Fuel tank filter plug C990 vs C990/1

Does anybody know the difference between the Fuel tank filter plug C.990 as used on the XK 120 and the C.990/1 version as used on the XK 140/150? Can I use the later version on the XK 120?
I cannot see any difference between the two but that may be incorrect.

Bob K.

“A” possibility “MIGHT” be that the C.990 used on the XK120 has a two inch? tall screen filter where the C.990/1 might not?? (the fuel pick-up fits down into the center of the tall screen… helps to keep the rust chunks out of the carbs!)
The Original XK120 Fuel Plug was brass… might be the /1 is a different metal??
Also, the 120 Fuel filter plug being solid brass, I do recall seeing one filter plug that had a “bolt” in the center of the brass plug… like an “alternate method” drain plug…
A few possibilities for you to ponder…
Charles Ch #677556.

Charles,
Could be indeed that the material changed or another similar “minor” modification. Viart used the same drawing for the C.990 and the C.990/1 but that is of course not the final proof. Both Terry (120) nor Roger (140) provided other indications regarding any difference between the two versions.
Most suppliers offer the same unit for both the XK 120 and all the later versions, so I guess the C.990/1 will fit the XK 120 tank as well.
The version with the hex bolt on a square brass boss is apparently a later replacement and now offered by many suppliers.

Bob K.

C.990/1 is listed for the Mark V, which being contemporary with the XK120 and certainly the same drain plug, would suggest the possibility of an error in the 120 parts book (error no. 132 if confirmed) and it should list C.990/1.

My '38 SS came to me with drain plugs which had no screens at all. I attached no importance to it at the time, figuring they had been lost in the distant past. Now that this question has come up, I wonder if they never had them, and C.990 could be the plug without a screen?

Rob,

Thanks for this!
The SPC of the 3½ Litre Saloon & Coupé (1938 - 1947) refers to Filter Assembly C.990. As these versions had two tanks (like the later Mk VII, VIII and IX) the quantity is two. The fact that these are called “Filter Assembly” points in the direction that there actually is a filter.
So it looks like suffix /1 was added with the introduction of the Mk V in 1948. And you’re correct that the XK 120 would/could have had the C.990/1 version from the beginning.
Still don’t know why Jaguar felt the need to add suffix /1…

Bob K.

Hi Bob,

Sorry, but nope, the MKVII was the first and the Ser 3 XJ the last Jaguar saloon to have two fuel tanks.

All SS Jaguars and post-war Jaguar Saloon and DHC (MK IV) and all MKV’s had one single fuel tank, very similar to the XK’s. The whole XK120 chassis is basically a shortened MKV chassis with lower rear springs and slight alterations for the smaller and lighter body and longer (XK) engine.

Cheers!

Sorry to introduce a confusion into this discussion, but I should have said the SS and Mark IV have one tank but two drain plugs, one for the main side and one for the reserve side.
But Bob is correct that the C990 drain plug is called a filter in the '38-'48 SPC, so my guess is probably wrong.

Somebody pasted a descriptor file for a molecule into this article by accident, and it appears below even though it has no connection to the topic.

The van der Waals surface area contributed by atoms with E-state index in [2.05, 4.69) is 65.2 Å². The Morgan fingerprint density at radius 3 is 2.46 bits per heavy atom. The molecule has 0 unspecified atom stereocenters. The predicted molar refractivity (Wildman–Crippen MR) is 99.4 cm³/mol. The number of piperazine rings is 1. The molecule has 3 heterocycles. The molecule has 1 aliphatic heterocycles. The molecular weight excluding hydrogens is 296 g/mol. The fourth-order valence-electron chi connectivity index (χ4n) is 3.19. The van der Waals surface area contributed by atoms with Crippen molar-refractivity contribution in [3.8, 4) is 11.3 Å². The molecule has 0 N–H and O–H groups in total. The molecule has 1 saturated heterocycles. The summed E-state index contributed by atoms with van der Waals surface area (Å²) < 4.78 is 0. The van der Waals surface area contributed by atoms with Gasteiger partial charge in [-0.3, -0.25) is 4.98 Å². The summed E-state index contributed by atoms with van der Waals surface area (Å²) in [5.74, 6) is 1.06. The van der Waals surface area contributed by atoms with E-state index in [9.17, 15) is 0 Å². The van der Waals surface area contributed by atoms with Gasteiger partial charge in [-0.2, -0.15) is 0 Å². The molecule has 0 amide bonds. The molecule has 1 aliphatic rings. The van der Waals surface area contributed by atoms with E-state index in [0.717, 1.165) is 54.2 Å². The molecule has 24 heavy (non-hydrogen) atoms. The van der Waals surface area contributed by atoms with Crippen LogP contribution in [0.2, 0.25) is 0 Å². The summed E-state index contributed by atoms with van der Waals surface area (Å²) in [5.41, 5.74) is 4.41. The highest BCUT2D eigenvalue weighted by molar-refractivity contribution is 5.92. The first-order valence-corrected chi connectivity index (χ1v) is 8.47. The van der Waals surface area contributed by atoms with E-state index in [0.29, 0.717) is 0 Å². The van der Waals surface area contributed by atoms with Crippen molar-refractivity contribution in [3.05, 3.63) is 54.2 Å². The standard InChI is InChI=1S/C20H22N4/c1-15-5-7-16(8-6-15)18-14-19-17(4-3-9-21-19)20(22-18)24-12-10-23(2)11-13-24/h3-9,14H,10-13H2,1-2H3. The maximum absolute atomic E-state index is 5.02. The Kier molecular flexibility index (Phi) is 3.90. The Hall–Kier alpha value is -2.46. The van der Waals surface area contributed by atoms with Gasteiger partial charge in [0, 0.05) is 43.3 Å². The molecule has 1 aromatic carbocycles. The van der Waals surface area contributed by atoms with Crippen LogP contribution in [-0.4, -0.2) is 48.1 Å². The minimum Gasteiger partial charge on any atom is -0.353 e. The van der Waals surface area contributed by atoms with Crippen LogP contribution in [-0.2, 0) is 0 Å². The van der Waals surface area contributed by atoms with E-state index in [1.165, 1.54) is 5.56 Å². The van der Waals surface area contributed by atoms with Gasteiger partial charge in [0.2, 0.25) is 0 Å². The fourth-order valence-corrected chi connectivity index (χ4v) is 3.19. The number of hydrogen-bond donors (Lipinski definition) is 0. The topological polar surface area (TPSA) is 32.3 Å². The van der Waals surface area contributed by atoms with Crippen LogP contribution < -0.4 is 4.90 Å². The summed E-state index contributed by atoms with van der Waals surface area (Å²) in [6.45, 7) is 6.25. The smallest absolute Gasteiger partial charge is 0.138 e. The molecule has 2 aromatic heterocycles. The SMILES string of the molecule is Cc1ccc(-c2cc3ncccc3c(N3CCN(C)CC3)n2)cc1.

Pekka,

My assumption that two filters meant two tanks was apparently wrong, but Rob cleared everything and the SPC is correct. Still we don;t know why the change in suffix. I understood from Roger P. that Jaguar didn’t change part numbers (even if there were some modifications made) as long as the new part was a 1;1 replacement for the old part.
But all suppliers provide the C.990/1 for the XK 120 as well and apparently no one has complained about it.

Bob K.

Hi Bob,

Yes, I too have a C990/1 in my MKV DHC and it is a perfect fit. True that Jaguar did not even change the part number in 1975-1976 when the shape of the XJ steel wheel hubcap changed, so for the fuel tank sump there had to be a change from plain C990 to add the suffix. It would be interesting if someone could figure this one out.

Cheers!

Ps. Although sometimes if they changed the material (?) or the design, they just added a suffix, or changed the suffix from 1 to 2 etc. I think mine is brass, were there also some made of steel?

I haven’t seen any made of steel.
How about the hex size, to take an ANF wrench rather than a BSF wrench?

Rob,

The original Filter Assembly on my 1954 XK 120 (with broken filter gauze hence my interest in a new one) has a hexagon size of 13/16" or .8125". I guess this is (still) a BSF 1/2" hex head size as the nearest UNF AF size would be correspond with a UNF bolt version between UNF 1/2 and UNF 9/16 bolt (UNF 17/32 perhaps?)

Bob K.

Well, the drain plugs in my '38 take a 1/2 BSF or 13/16" socket, so maybe that guess is another wrong alley.

How about a change in the wire screen mesh size or height?

They do sell 13/16" wrenches and sockets here, and it is for 9/16" diameter bolts, not very commonly used on new equipment but still around.

In any case you will be fine with a C990/1 in yours.
Or if you want to repair yours as I did, McMaster-Carr sells brass wire cloth in a bunch of mesh sizes. I found I had to tin each piece separately, then use clamps to hold them in position together and solder them.

Thanks Rob,

The height of the filter mesh might be another modification why Jaguar added the suffix. If there are too many rust flakes and/or other dirt in the tank, the filter can still get blocked, reason to increase the height. For comparison we cannot use your 1938 SS as it had no screen at all: could that have been removed at some moment in the past?
I had the brass wire mesh already in house but just bought a complete unit via eBay UK for just GBP 10. I can now spend my time on the rest of my car…

Bob K.